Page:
Saturday, March 11, 2006

Venezuela expresses alarm: FBI terror agents question recognized US academic

10 de marzo de 2006


The Government of the Bolivarian Republic of Venezuela today expressed its alarm at a report published by New America Media stating that FBI agents had questioned a recognized U.S. academic on his relations with Venezuela, if he had ever been asked to speak in Venezuela's favor, and on links between Venezuela and terrorism.

Two agents from the Los Angeles County Sheriff's Department and the FBI's Joint Terrorism Task Force (JTTF) visited Miguel Tinker-Salas, a widely respected professor at Pomona College in Claremont, California, on Tuesday, March 7.

He was questioned for 20 minutes on a number of issues related to Venezuela. Several of Professor Tinker-Salas’ students were also questioned, and the agents took note of cartoons displayed on his door. Tinker-Salas, who was born in Venezuela and identifies himself as a critic of U.S. foreign policy, noted in the published report that he considered the questions an attempt "to intimidate and silence" him.

The Government of the Bolivarian Republic of Venezuela considers this incident a violation of the freedoms of expression, thought and academic inquiry, and views the move as a desperate attempt to link Venezuela to terrorism. The Government of the Bolivarian Republic of Venezuela also believes this incident draws comparisons to the Cold War, when academics and activists were regularly questioned and intimidated by government officials for their political views.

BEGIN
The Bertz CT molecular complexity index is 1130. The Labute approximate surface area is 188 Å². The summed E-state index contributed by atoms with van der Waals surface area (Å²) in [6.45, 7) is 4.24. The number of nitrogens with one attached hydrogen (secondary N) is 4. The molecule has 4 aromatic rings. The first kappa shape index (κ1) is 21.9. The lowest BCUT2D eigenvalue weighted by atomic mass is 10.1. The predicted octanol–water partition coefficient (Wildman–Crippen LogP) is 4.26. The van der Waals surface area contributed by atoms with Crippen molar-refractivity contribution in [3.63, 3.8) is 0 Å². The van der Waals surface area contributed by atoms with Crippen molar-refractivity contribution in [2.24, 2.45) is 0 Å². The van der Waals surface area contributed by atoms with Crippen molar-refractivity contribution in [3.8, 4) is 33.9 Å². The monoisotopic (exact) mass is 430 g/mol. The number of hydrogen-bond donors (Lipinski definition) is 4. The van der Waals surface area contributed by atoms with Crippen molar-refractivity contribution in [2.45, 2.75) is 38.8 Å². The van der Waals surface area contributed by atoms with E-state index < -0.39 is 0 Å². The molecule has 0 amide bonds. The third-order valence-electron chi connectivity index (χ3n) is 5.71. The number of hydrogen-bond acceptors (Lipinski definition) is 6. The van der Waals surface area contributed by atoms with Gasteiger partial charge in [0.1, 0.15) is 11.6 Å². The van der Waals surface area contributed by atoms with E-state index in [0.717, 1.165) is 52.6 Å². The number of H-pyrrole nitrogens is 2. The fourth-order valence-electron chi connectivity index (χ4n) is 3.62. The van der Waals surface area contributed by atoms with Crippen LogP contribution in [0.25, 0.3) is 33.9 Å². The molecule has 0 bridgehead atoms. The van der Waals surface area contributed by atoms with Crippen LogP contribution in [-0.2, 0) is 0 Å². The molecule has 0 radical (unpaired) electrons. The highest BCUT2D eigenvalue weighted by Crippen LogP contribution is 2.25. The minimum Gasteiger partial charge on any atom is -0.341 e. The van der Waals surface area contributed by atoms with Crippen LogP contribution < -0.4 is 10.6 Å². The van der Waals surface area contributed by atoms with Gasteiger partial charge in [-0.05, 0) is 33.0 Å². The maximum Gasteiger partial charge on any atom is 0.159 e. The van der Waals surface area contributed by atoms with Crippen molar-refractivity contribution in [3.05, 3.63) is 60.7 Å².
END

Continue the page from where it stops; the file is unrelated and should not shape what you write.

The Bolivarian Republic of Venezuela is a pluralistic, free and sovereign country, one that maintains relations with academics of all political leanings.

The Embassy of the Bolivarian Republic of Venezuela recently helped Michael Shifter, Vice President of the Inter-American Dialogue, professor at Georgetown University, and critic of Venezuelan President Hugo Chavez, in setting up meetings with high government officials, including the Vice Minister of Foreign Affairs for North America, the president of the National Assembly and the country's vice president, and did so with in respecting his academic activities and inquiries.

Venezuela condemns the actions taken by the FBI agents, expresses its solidarity with the academic community in the United States, calls upon U.S. authorities to provide an explanation for this incident and their policy towards Venezuela, and demands respect for our sovereignty.